Shireen Jeejeebhoy is an author, photographer, and social media addict who sustained a mild traumatic brain injury in a multi-car crash in January 2000. It took eight months to recognize and diagnose the brain injury. At the time, she was in the middle of writing a biography on the first person in the world to live on artificial feeding without eating even one morsel of food. Needless to say she could not continue. But after relearning how to write and undergoing brain biofeedback treatments, Shireen finished Lifeliner: The Judy Taylor Story and went on to write two novels as well as poems and a screenplay adaptation of Lifeliner. She also maintains an active Twitter account, Flickr account, a blogspot blog, and a website, which is dedicated to her writings and to sharing what she has learned about brain injury and its consequences.
Shireen has been generous enough to share some of her blog posts with BrainLine:
- A Friend's "Accident" Brings It All Back (1 January 2011)
- With Brain Injury, Problems Mean Derailment (10 November 2010)
- The Hidden Secret of Brain Injury: Hypothalamas Dysfunction (4 October 2010)
- Head Injury, Rising Heart Rate, and Diabetes: A Crappy Combo (30 September 2009)
Shireen Jeejeebhoy is an author, photographer, and social media addict who sustained a mild traumatic brain injury in a multi-car crash in January 2000. It took eight months to recognize and diagnose the brain injury. Check out her blog for her most recent posts.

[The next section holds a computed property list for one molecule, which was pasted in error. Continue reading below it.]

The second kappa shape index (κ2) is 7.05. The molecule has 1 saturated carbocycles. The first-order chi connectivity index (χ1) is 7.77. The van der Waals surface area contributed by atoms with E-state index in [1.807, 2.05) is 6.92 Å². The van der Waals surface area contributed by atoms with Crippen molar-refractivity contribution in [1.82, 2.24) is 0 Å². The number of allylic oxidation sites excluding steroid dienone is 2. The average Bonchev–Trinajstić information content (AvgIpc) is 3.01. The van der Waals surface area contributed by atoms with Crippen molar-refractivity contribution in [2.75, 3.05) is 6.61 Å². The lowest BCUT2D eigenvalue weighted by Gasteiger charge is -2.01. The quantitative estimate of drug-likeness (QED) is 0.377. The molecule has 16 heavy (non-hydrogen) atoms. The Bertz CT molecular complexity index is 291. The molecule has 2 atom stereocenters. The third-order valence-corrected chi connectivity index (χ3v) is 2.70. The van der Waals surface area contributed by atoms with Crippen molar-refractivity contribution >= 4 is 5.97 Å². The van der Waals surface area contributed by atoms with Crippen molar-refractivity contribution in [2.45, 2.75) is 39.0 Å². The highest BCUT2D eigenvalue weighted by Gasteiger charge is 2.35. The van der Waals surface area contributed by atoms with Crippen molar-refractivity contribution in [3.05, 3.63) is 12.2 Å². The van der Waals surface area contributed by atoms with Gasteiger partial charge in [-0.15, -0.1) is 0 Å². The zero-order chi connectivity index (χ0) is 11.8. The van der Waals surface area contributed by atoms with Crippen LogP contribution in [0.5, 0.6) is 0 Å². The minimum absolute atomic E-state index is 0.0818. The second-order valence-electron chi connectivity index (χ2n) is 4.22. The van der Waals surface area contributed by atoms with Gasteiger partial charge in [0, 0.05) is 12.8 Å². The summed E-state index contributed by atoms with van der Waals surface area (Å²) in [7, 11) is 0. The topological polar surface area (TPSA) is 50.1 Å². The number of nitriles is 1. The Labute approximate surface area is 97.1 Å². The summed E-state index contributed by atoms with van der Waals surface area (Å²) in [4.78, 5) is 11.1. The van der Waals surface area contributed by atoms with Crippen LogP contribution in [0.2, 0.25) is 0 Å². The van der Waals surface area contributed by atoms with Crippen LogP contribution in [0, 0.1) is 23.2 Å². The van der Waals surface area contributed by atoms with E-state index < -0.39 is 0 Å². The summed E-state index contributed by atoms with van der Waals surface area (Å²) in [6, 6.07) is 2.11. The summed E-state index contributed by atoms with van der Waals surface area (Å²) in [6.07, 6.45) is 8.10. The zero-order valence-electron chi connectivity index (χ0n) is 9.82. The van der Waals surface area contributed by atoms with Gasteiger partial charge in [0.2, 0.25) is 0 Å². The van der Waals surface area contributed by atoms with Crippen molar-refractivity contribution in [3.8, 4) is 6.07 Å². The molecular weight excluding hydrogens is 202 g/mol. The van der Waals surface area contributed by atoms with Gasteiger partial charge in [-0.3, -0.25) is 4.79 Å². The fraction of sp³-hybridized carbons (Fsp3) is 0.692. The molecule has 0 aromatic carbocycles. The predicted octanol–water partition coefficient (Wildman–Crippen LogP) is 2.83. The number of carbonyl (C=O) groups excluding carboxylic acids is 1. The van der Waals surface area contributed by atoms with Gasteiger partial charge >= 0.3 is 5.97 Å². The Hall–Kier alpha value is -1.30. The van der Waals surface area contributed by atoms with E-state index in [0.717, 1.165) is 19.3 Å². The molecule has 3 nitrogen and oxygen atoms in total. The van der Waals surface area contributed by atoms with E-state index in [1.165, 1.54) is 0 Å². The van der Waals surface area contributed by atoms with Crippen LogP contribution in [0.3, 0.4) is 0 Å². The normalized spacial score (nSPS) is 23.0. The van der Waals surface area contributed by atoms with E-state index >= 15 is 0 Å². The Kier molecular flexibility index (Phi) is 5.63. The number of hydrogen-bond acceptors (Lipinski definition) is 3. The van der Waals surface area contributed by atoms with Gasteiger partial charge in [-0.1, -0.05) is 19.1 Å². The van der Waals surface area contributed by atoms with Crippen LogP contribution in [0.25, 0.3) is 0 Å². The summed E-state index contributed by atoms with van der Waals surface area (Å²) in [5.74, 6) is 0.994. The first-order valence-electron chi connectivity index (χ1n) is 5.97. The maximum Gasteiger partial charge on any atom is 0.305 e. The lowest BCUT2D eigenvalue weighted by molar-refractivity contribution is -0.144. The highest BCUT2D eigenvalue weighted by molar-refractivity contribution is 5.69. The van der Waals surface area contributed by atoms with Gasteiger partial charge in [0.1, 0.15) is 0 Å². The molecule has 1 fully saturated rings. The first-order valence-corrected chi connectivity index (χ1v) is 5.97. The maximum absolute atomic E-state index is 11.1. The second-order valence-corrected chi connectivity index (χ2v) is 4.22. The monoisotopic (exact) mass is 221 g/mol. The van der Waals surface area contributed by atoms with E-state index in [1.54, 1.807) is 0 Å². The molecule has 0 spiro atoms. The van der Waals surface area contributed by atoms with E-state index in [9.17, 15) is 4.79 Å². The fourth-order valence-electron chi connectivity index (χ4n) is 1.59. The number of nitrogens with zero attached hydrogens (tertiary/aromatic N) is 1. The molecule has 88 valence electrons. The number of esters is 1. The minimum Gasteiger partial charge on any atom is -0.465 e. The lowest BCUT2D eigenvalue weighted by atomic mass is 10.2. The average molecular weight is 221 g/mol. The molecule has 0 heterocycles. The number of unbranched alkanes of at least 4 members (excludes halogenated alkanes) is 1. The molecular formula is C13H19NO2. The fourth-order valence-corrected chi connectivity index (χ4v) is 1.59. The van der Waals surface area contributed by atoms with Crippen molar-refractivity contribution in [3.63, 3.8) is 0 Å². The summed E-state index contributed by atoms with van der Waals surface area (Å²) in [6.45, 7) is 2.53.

Please remember, we are not able to give medical or legal advice. If you have medical concerns, please consult your doctor. All posted comments are the views and opinions of the poster only.
Anonymous replied on Permalink
AWESOME post. It's nice to find posts detailing the physical and biochemical mechanisms underlying brain injury, and not just tips for coping emotionally. I also prefer to be solving problems, not simply coping.
Good to know about the hypothalamic dysregulation after TBI. I thought my body temperature had felt kind of kooky lately. Glad there's a systemic anatomic explanation that I can do something about.
Thanks again, friend. Here's to moving forward as a subject of one of the great experiments of modern medicine.
Celeste replied on Permalink
What do I do? I have this problem too post head injury in 2012
cindy replied on Permalink
Do a search on Traumatic Brain Injury and Hypothalamic Dysfunction. There has been quite a bit of research into the topic, so you should be able to find an article that sums up your situation that you can share with your doctor to get the conversation going.